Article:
WaniKani midway check in

Dec 18, 2021

Last September I wrote about after a successful bout of learning hiragana and katakana, I went nuclear and started the much more difficult project of kanji, aiming to use WaniKani to learn ~2k characters and ~6k words of vocabulary.

WK has 60 levels, and as of last week, after a year of work, I hit 30, roughly the halfway mark.

It’s been a wild ride. Out of a few thousand vocabulary words learned, I’ve enjoyed discovering some old favorites like 怪獣 (kaiju), 刺身 (sashimi), お任せ (omakase), and 乾杯 (kanpai).

Functionally, my Japanese is still worthless as I’ve done very little work on grammar. When reading Japanese news sources or Twitter I can recognize a lot of the vocabulary (like most languages, a common subset of vocabulary gets used with disproportionate frequency in everyday conversation) and often get the general gist of a sentence, but am light years away from more complete comprehension, or writing any myself. I’m currently trying to make my way through the first few chapters of Tae Kim’s grammar guide to remediate some of that.

The project’s come with a large-ish time investment – I’d estimate something like 45 minutes to an hour a day crunching through 200 to 300 reviews. While certainly not worth it the conventional sense of ROI through practical application, I don’t regret the time spent on the project – there’s always downtime in my day that would’ve otherwise been wasted anyway, learning a language can’t be a bad thing from a long term cognitive health perspective, and reading Japanese is something I’ve wanted to be be able to do since I was 17.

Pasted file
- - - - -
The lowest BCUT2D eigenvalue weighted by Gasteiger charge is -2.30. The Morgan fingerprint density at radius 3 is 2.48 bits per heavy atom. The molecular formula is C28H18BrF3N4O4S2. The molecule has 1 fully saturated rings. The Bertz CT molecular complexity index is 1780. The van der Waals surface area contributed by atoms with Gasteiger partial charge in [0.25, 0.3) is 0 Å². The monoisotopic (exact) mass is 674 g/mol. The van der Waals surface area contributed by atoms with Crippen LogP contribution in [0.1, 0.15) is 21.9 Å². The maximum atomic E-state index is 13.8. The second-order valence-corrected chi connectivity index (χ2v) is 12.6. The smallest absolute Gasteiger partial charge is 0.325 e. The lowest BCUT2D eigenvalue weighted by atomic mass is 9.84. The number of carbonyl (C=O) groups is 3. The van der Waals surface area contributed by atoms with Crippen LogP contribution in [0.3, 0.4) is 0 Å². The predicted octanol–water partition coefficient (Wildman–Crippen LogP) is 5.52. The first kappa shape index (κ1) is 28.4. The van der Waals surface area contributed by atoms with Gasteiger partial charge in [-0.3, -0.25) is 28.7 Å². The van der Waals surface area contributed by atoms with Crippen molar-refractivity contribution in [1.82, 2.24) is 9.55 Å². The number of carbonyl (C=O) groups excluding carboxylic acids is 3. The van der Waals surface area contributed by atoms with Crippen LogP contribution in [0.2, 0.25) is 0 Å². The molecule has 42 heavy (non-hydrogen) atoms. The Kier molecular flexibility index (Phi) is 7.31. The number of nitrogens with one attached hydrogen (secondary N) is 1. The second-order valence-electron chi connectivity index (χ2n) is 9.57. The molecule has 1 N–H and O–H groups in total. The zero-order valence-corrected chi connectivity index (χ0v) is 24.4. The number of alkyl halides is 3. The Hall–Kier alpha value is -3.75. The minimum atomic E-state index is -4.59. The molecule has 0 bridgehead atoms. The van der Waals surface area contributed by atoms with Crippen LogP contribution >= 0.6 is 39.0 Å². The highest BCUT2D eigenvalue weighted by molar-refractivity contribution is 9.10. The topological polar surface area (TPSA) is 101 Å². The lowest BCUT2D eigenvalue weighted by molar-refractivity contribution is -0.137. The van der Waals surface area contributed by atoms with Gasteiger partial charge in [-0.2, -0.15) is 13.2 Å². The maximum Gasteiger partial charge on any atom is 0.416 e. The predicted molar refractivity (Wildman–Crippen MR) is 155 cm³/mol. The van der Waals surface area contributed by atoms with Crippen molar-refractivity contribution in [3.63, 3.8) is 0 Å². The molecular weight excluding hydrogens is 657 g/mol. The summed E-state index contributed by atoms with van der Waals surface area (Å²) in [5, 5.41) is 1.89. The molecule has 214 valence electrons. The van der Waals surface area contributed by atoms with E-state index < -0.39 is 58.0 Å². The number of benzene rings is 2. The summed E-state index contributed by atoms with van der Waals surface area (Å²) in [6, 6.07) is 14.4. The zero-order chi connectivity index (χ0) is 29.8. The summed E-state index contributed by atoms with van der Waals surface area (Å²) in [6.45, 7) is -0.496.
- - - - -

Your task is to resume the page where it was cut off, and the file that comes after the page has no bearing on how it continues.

Halfway is a major symbolic milestone because having made it this far, I’m committed enough that … I’m probably just going to finish. I’m already well behind the maximally optimal WaniKani completion speed of 60 weeks, but I’ve sunk into a routine of 10 to 20 new lessons every day, and at this rate am on track to get this tied up in a little more than a year.

A few months ago I bought Murakami’s The Wind-up Bird Chronicles in in Japanese bunkobon (文庫本) format. I can’t read it, but keep it on my table as an aspirational project, occasionally flipping through to see how much of the kanji I know. One day.

Wind-up Bird Chronicles in bunkobon and western formats.
Wind-up Bird Chronicles in bunkobon and western formats.

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